Feeding themselves

Most toddlers like to feed themselves, so give them lots of chances.

New foods

Toddlers will often want to try what their parents are eating and that is a good opportunity to get them to try some new foods

Pack the punch

Offer child foods that pack lots of nutrition into small doses.

new foods

Present new foods at least twice a week.

Eating Habits

A toddler’s eating is erratic & unpredictable, but if viewed over several days, will balance out in terms of average daily needs.

Offer limited choices

Offer limited choices. For example, ask, ‘Do you want orange juice or apple juice?’ instead of ‘What do you want to drink?’

Snacking through the day

Young children need to snack throughout the day. Keep the snacks small and provide water instead of juice or milk. http://bit.ly/NMYmgq

Elaborate meals and toddlers

Try to avoid making elaborate meals for your toddler or offering foods with a lot of spices or sauces. Instead, keep things simple.

While you shouldn’t have to prepare a separate meal for your toddler every day, don’t be surprised if he doesn’t want to eat ‘adult’ foods.

From: keepkidshealthy.com

Cheese cleanses teeth

Did you know that cheese, as an in-between snack, helps minimize tooth decay?

Besides being a healthier choice for kids than sweets, cheese cleanses the teeth.

From: doodledudsdepot.com

Food precautions after the first year

By his first birthday, your child should be able to handle most of the foods you serve the rest of the family but with a few precautions.

Be sure the food is cool enough so that it won’t burn his mouth. Test the temperature yourself, because he’ll dig in without considering the heat.

Try to avoid foods that are heavily spiced, salted, buttered, or sweetened.

From: American Academy of Pediatrics

Lactose intolerance

Lactose intolerance is a common example of food intolerance caused by lacking an enzyme needed to digest milk sugar.

When the child eats milk products, symptoms such as gas, bloating, abdominal pain and diarrhea can occur.

From: toddlerstoday.com

When to introduce new foods

Introduce new foods during the morning or early afternoon. This will enable you to deal with any adverse reactions when your pediatrician is in office.  Should an adverse reaction occur during the morning/early afternoon, it will cause the least amount of disruption in baby’s fragile routine.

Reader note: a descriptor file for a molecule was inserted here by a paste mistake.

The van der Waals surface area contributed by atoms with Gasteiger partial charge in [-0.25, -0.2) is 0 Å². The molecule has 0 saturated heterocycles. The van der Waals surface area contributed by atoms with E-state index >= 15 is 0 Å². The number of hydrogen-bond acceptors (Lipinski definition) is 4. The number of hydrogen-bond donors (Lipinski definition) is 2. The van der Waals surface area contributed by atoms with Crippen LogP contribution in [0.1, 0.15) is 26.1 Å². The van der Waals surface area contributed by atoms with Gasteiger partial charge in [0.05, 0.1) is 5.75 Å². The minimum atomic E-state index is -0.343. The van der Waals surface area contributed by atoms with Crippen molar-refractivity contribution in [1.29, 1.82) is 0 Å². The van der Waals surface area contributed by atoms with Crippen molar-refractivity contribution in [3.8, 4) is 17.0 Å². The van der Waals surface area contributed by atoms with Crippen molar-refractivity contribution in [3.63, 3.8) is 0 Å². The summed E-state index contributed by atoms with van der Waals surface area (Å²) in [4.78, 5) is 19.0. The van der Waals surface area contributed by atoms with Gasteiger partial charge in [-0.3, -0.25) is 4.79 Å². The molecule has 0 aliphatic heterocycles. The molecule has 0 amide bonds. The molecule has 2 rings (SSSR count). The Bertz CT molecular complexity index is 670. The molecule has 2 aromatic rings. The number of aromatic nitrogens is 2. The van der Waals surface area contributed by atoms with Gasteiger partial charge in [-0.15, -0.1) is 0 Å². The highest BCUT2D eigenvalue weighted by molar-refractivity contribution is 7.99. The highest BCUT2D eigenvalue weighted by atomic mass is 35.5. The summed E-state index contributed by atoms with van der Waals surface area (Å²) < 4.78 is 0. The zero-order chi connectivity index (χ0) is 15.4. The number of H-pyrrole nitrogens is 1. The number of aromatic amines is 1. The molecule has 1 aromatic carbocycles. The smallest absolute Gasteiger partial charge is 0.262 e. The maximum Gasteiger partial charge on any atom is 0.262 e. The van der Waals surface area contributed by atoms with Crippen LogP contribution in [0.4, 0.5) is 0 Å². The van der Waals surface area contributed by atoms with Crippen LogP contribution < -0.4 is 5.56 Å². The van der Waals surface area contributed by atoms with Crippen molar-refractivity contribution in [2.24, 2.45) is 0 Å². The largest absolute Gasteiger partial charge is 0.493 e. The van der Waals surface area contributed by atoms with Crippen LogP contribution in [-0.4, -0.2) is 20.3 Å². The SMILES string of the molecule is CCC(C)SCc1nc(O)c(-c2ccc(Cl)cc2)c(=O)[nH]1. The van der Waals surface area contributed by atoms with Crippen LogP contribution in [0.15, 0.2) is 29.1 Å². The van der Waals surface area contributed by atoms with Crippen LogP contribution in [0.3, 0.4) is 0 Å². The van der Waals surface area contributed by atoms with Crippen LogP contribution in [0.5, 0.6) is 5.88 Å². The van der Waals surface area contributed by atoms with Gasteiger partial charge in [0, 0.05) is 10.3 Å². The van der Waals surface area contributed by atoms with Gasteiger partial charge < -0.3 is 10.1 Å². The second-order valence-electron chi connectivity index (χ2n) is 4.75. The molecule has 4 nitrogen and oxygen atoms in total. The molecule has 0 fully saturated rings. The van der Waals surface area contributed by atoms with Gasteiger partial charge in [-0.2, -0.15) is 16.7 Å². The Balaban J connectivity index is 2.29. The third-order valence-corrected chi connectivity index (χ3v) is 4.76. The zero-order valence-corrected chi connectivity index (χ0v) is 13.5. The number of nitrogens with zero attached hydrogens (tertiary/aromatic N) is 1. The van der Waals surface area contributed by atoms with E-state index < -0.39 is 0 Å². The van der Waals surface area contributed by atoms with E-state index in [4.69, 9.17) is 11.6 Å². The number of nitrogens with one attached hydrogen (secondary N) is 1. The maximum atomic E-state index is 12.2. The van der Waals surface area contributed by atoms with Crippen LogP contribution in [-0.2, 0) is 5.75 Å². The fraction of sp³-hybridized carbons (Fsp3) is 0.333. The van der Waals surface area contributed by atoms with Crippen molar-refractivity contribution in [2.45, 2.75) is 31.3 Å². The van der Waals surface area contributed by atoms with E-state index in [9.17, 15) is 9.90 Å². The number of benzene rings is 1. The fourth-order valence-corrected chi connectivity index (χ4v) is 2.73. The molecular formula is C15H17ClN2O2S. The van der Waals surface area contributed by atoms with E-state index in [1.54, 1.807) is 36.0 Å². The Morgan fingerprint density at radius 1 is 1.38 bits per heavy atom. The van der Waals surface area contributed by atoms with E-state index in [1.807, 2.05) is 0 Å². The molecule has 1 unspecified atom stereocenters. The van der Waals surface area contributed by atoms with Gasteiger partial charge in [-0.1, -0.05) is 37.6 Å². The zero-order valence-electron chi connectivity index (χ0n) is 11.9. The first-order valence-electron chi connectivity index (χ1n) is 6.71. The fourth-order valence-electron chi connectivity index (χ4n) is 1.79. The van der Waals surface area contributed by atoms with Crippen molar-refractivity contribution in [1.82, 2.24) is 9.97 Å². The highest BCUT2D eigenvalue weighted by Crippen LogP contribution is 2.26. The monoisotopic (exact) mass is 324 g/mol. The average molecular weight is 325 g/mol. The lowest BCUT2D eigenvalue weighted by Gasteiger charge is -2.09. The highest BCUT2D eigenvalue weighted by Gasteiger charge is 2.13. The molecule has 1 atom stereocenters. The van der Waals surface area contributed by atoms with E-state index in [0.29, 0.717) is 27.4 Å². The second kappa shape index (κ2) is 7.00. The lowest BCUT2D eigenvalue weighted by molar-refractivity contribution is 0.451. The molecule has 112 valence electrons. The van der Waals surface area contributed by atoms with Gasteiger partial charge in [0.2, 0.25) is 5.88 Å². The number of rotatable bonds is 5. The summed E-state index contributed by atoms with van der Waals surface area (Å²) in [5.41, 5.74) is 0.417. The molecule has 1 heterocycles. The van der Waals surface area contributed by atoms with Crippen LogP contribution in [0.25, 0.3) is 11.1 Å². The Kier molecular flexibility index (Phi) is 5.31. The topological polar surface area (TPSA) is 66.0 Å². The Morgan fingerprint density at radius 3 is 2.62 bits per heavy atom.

From: wholesomebabyfood.com

finicky eater tip

One of the best ways to ensure that kids are enthusiastic about their meal is have them participate in making it. 

From: theattachedparent.com

Managing constipation

To manage constipation: The P Foods: Pears, Prunes, Peaches, Plums.

From: A Child grows in brooklyn.com

The beginning of food allergies

By the time a toddler reaches school age, food allergies have usually presented themselves. However, it can be important to remember that allergic reactions to foods served in a school setting are possible.

According to the American Academy of Allergy, Asthma and Immunology (AAAAI), about 25 percent of reactions in school-age children occurred at school, either in cafeterias, playgrounds or classrooms.

From: toddlerstoday.com

Foods to avoid

Avoid small hard foods such as nuts, raw carrot, hard lollypops and popcorn. Offer lightly steamed vegetable sticks instead.

From: Better Health Channel

Explore foods

Let your child explore food by touching, and expect some mess.
From: Better Health Channel

Offer toddlers a nibble tray

Offer toddlers a nibble tray. Use an ice-cube tray, a muffin tin, or a compartmentalized dish, and put bite-size portions of colorful and nutritious foods in each section.

From: askdrsears.com Opens in new window


Cantaloupe is one of the rare fruits containing both beta carotene and vitamin C. It is a great substitute for kids who are not vegetable eaters.

From: motherbabycenter.com Opens in new window

Offering new foods

Once your baby masters cereal, gradually introduce pureed meat, vegetables and fruits. Offer single-ingredient foods at first, and wait three to five days between each new food.

From: mayoclinic.com Opens in new window